Life as a Franciscan missioner is full of transition and change. We learn to expect the unexpected and that we are never in control.
And the more I reflect on it, the more I realize that these are all just parts of being an adult, the challenging process of learning to embrace change.
The Bolivian women that I work with have known these struggles for much longer than I have. Their histories are full of change and being out of control, often in unjust ways.
They have suffered a lot and are incredibly resilient.
They teach me daily about resilience by their example.
One of the lessons that they have taught me is the joy of having a garden in your home.
The women we work with regularly share testimonies of prioritizing a walk through their gardens every morning, as their preferred way to start the day.
These are not women who go to daily mass or start their days praying to God in the way many Catholics would expect. But their relationship with creation, with the Earth, is deeply spiritual.
They often describe how seeing their plants lifts their spirits and how caring for their gardens is fulfilling to them. Their gardens seem to ground them and grow their commitment to the Earth, to their family and to their community.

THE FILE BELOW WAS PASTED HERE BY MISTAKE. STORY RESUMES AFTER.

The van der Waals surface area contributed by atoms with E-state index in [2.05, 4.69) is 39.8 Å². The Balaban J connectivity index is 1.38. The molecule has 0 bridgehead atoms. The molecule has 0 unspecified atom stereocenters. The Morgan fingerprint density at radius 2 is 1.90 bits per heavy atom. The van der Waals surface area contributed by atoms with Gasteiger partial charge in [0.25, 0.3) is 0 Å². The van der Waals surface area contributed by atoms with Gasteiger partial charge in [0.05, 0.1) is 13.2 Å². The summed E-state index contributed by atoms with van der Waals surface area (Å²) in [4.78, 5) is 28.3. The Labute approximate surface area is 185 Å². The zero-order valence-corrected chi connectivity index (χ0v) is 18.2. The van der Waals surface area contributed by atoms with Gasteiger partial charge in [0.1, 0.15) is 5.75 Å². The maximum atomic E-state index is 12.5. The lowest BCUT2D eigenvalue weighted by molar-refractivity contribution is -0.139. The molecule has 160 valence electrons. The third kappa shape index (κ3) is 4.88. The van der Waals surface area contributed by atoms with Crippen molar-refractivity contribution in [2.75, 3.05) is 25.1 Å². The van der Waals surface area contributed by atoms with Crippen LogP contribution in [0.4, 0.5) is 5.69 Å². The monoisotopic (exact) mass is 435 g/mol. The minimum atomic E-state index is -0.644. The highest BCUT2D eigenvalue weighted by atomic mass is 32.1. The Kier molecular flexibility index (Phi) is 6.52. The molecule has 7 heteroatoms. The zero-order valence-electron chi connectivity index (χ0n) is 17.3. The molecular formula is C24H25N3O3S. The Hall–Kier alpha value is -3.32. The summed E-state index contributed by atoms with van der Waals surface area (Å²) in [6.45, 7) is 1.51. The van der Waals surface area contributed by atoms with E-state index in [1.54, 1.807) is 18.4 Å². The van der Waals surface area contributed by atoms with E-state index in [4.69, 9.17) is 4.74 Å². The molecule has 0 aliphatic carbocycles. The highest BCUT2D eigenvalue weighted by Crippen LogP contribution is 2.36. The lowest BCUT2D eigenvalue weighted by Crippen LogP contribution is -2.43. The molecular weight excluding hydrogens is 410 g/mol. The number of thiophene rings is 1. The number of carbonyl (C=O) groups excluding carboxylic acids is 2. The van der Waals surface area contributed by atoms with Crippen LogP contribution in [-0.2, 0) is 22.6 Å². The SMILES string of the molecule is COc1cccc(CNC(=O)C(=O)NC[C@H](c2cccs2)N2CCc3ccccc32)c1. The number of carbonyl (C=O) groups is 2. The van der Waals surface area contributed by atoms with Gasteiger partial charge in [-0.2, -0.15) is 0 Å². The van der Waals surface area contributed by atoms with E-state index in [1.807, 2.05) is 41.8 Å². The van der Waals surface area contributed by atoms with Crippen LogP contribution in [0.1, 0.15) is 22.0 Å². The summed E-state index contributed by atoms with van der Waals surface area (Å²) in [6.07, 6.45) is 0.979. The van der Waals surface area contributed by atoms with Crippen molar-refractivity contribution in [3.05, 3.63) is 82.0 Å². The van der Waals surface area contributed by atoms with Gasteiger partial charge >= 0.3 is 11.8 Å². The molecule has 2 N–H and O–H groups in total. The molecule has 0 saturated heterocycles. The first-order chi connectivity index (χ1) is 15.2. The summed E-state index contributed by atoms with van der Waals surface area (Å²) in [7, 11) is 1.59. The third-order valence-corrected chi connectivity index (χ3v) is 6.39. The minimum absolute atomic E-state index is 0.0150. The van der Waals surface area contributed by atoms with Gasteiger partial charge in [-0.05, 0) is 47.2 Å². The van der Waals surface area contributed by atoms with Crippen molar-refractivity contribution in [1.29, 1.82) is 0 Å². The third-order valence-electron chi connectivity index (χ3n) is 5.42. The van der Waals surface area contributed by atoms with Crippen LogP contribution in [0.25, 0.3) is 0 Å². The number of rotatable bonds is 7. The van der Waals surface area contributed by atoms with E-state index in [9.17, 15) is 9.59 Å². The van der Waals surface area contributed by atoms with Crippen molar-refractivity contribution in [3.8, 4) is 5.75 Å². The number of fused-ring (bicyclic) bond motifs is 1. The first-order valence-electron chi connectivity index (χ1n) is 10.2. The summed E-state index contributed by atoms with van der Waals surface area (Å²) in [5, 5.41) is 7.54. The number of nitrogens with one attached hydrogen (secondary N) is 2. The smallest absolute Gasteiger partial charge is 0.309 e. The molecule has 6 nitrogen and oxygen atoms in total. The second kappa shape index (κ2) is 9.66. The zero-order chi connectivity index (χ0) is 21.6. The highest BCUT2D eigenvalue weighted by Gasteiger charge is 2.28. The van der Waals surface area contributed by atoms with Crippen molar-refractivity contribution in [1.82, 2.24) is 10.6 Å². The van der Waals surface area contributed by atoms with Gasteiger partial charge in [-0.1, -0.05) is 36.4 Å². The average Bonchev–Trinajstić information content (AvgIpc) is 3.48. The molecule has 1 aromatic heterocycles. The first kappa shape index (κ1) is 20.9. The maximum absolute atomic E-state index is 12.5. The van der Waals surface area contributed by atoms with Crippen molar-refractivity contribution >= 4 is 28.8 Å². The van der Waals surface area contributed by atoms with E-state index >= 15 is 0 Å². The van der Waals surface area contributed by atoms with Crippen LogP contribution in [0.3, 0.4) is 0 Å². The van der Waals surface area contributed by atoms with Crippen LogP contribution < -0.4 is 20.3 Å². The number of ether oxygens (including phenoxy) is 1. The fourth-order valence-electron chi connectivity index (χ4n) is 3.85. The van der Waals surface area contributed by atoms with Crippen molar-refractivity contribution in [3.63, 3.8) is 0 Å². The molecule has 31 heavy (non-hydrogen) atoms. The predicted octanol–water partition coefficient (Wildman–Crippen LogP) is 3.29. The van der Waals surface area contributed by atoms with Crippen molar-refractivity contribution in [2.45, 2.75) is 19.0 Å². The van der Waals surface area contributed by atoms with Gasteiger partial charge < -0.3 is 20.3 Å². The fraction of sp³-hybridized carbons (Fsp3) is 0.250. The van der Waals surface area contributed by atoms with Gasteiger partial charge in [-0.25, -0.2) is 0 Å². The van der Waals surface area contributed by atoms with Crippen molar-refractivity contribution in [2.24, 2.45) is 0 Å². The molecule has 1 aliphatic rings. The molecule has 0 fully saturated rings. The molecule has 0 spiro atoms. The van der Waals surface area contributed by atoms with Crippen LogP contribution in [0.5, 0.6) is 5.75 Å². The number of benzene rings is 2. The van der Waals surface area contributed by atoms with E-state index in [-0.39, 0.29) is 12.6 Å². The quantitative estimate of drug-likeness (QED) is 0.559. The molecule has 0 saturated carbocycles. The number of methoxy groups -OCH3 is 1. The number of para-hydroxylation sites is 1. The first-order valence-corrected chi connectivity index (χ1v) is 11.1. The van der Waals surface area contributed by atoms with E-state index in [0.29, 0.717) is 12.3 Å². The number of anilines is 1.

Specifically as women, who are so often marginalized, silenced and even some times abused, having a garden to call their own boosts their self-esteem.
They learn through their relationship with the garden that they deserve all the flowers they want and the pleasure of caring for them.
They learn that they are capable of providing for their families with the produce from the garden when their husbands so often undervalue their work in the home.
They connect with other women who share similar values, forming community through the production of their own food.
Their example has inspired me to grow as well.
A few months ago, when my life was particularly filled with transition and change, I turned to Mother Earth for guidance and grounding.
I asked for permission from my landlord to dig up the backyard of our apartment and see what I could make of a very small plot of land in a very urban environment.
I found the digging cathartic, the fertilizing healing, and the planting hopeful.
The site of life growing in the soil lifted my spirits and my heart was filled with joy when I harvested the first, and then the SECOND and THIRD, time in my tiny garden.
My garden did ground me; it offered me a sense of rootedness, as everything else seemed to be changing. And now I look forward to many more months of production, grateful for easy access to water and filled with faith in the many harvests yet to come.